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Old 25th June 2009, 06:17 PM   #21
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Gabdx1,

have you read the paper?

Best, Markus
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Old 25th June 2009, 06:47 PM   #22
Gabdx1 is offline Gabdx1  Canada
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I have done tests like these and there is no way anything above 20khz can be perceived as the signal itself. What you hear is artifacts only.

My point (6) should be revised as around 5% , all the other points unchanged.

Probably the speaker company gave them money to try to prove the advantage of using it for high sample rate. Besides that, I have no doubt the higher sample rate provide better sound, all other factors being equal.
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Old 25th June 2009, 06:52 PM   #23
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Can you describe a little bit more in detail how your own tests were conducted?

Best, Markus
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Old 25th June 2009, 07:16 PM   #24
Gabdx1 is offline Gabdx1  Canada
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I don't want to publish another useless test. This is nothing personal and this test was just for testing my system and my hearing, as they are dangerous I won't ever do it again.
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Old 25th June 2009, 07:32 PM   #25
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So you only tested yourself and found that your hearing above 20kHz is limited? How can this finding lead to a general statement that (other) humans have the same limitations? Ashihara's paper shows the contrary. JASA is a peer reviewed publication.

Best, Markus
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Old 25th June 2009, 07:40 PM   #26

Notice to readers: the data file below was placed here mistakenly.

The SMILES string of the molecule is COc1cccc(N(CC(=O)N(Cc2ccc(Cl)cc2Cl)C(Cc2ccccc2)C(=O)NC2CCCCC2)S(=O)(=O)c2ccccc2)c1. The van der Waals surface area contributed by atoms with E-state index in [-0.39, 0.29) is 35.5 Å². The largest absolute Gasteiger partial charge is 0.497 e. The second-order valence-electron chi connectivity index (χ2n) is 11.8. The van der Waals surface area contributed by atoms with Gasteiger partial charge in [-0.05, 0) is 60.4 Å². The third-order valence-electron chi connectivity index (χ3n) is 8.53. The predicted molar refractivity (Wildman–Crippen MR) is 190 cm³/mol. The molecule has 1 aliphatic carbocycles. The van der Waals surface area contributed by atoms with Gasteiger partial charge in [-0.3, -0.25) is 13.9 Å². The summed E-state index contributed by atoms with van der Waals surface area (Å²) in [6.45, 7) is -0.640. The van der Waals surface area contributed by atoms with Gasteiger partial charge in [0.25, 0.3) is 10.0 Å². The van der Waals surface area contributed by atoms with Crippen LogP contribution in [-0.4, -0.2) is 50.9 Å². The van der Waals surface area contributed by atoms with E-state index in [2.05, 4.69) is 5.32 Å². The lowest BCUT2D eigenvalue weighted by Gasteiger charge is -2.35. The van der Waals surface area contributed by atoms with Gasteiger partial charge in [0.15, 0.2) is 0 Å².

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Gabdx1, I always bugged the manager about turning off the ultrasonic alarm. Just for fun (being a technician also, and curious) he set up one of our calibration mics; the alarm had no output below 23KHz.

No 'subharmonics' IOW. The fact that there is variance in human physiology is well-known. *Generally* we have hearing response that is 20-20KHz, but specifically some humans have more than that while others have less, depending on variables like age, health, genetics and the like.
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Old 25th June 2009, 07:56 PM   #27
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End of the article:
: The data, therefore, may not precisely represent the actual hearing threshold values of the particular ear. Further investigations are needed to provide more accurate estimation of the hearing threshold values.

It should reformulate: 'values to hear the distortions generated by the ear apparatus, harmonics produced by the propagation of the impulse through the bone structure etc.'

The author is not addressing the harmonics generated by the ear itself which accounts for the hearing sensation of the test subjects.

Also I never assumed anything from my hearing test.

If you can start to 'hear' a 25khz test tone at 110 db good for you because that just proved we can hear over 20khz !

It is as stupid as putting a 10hz tone at 110 db and say now do you hear it? That whole article is just plain BS.
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Old 25th June 2009, 08:00 PM   #28
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Quote:
Originally posted by Gabdx1
Also I never assumed anything from my hearing test.
Quote:
20khz is not a generalization, it is tested as the maximum limit, all literature and all scientific tests never ever said you can hear above it.
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Old 25th June 2009, 08:13 PM   #29
Gabdx1 is offline Gabdx1  Canada
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... you said 20khz is a generalization...
I said it is NOT, because it was tested many times and all references give that number, ok except some crappy test done by one engineer who knows probably nothing about how the ear works and who don't address any of the relevant issues.
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Old 25th June 2009, 08:18 PM   #30
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Quote:
Originally posted by markus76
So you only tested yourself and found that your hearing above 20kHz is limited? How can this finding lead to a general statement that (other) humans have the same limitations? Ashihara's paper shows the contrary. JASA is a peer reviewed publication.

Best, Markus

I can barely hear above 10KHz but I am 52.

The ear has different responses at different volumes.

Some old amps used to have a loudness control that adapted the tone control for different loudnesses.
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